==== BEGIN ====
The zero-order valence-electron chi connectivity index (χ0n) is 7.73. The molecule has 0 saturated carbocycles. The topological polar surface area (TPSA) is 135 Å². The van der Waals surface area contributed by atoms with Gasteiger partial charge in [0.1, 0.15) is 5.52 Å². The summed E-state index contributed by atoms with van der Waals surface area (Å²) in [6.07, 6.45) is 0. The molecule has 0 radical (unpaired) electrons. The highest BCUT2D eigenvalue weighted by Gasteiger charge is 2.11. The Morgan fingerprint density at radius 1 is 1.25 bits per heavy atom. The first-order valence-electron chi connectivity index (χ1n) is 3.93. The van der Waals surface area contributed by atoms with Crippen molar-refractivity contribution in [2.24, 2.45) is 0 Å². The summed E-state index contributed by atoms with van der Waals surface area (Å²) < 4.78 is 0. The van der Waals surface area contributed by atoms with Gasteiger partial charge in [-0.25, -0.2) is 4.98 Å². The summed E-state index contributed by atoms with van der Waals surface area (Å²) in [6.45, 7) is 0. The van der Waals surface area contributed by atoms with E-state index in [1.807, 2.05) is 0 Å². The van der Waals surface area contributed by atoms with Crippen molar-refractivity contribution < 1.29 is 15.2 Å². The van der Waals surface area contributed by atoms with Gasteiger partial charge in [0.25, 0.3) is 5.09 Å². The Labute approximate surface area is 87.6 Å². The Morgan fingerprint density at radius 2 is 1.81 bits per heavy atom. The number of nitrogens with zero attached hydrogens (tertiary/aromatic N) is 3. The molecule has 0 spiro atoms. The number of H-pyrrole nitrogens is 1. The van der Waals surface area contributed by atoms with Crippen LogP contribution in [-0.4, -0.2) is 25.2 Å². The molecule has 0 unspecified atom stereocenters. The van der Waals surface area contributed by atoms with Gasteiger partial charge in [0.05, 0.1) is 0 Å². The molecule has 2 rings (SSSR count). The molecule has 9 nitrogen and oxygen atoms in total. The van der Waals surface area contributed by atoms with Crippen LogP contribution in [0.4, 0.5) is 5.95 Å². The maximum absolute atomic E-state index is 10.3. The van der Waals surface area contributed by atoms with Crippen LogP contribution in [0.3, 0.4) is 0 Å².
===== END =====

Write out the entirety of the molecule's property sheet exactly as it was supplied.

The zero-order valence-electron chi connectivity index (χ0n) is 7.73. The molecule has 0 saturated carbocycles. The topological polar surface area (TPSA) is 135 Å². The van der Waals surface area contributed by atoms with Gasteiger partial charge in [0.1, 0.15) is 5.52 Å². The summed E-state index contributed by atoms with van der Waals surface area (Å²) in [6.07, 6.45) is 0. The molecule has 0 radical (unpaired) electrons. The highest BCUT2D eigenvalue weighted by Gasteiger charge is 2.11. The Morgan fingerprint density at radius 1 is 1.25 bits per heavy atom. The first-order valence-electron chi connectivity index (χ1n) is 3.93. The van der Waals surface area contributed by atoms with Crippen molar-refractivity contribution in [2.24, 2.45) is 0 Å². The summed E-state index contributed by atoms with van der Waals surface area (Å²) < 4.78 is 0. The van der Waals surface area contributed by atoms with Gasteiger partial charge in [-0.25, -0.2) is 4.98 Å². The summed E-state index contributed by atoms with van der Waals surface area (Å²) in [6.45, 7) is 0. The van der Waals surface area contributed by atoms with E-state index in [1.807, 2.05) is 0 Å². The van der Waals surface area contributed by atoms with Crippen molar-refractivity contribution < 1.29 is 15.2 Å². The van der Waals surface area contributed by atoms with Gasteiger partial charge in [0.25, 0.3) is 5.09 Å². The Labute approximate surface area is 87.6 Å². The Morgan fingerprint density at radius 2 is 1.81 bits per heavy atom. The number of nitrogens with zero attached hydrogens (tertiary/aromatic N) is 3. The molecule has 0 spiro atoms. The number of H-pyrrole nitrogens is 1. The van der Waals surface area contributed by atoms with Crippen LogP contribution in [-0.4, -0.2) is 25.2 Å². The molecule has 0 unspecified atom stereocenters. The van der Waals surface area contributed by atoms with Gasteiger partial charge in [0.05, 0.1) is 0 Å². The molecule has 2 rings (SSSR count). The molecule has 9 nitrogen and oxygen atoms in total. The van der Waals surface area contributed by atoms with Crippen LogP contribution in [0.4, 0.5) is 5.95 Å². The maximum absolute atomic E-state index is 10.3. The van der Waals surface area contributed by atoms with Crippen LogP contribution in [0.3, 0.4) is 0 Å².